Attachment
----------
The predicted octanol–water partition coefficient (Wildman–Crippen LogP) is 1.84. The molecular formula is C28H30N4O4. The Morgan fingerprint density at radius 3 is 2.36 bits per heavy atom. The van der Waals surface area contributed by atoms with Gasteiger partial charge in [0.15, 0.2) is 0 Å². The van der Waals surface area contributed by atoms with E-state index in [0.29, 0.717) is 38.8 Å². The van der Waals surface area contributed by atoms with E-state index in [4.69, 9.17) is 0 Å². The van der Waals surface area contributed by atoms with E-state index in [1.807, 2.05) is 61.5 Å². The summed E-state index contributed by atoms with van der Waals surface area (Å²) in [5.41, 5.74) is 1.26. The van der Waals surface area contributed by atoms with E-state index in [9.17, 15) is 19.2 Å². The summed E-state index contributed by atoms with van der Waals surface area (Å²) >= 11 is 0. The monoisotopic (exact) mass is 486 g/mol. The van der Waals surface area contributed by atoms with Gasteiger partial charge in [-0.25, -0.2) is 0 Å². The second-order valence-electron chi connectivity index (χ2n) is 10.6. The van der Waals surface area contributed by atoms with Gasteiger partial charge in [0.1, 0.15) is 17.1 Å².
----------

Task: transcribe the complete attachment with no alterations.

The predicted octanol–water partition coefficient (Wildman–Crippen LogP) is 1.84. The molecular formula is C28H30N4O4. The Morgan fingerprint density at radius 3 is 2.36 bits per heavy atom. The van der Waals surface area contributed by atoms with Gasteiger partial charge in [0.15, 0.2) is 0 Å². The van der Waals surface area contributed by atoms with E-state index in [0.29, 0.717) is 38.8 Å². The van der Waals surface area contributed by atoms with E-state index in [4.69, 9.17) is 0 Å². The van der Waals surface area contributed by atoms with E-state index in [1.807, 2.05) is 61.5 Å². The summed E-state index contributed by atoms with van der Waals surface area (Å²) in [5.41, 5.74) is 1.26. The van der Waals surface area contributed by atoms with E-state index in [9.17, 15) is 19.2 Å². The summed E-state index contributed by atoms with van der Waals surface area (Å²) >= 11 is 0. The monoisotopic (exact) mass is 486 g/mol. The van der Waals surface area contributed by atoms with Gasteiger partial charge in [-0.25, -0.2) is 0 Å². The second-order valence-electron chi connectivity index (χ2n) is 10.6. The van der Waals surface area contributed by atoms with Gasteiger partial charge in [0.1, 0.15) is 17.1 Å².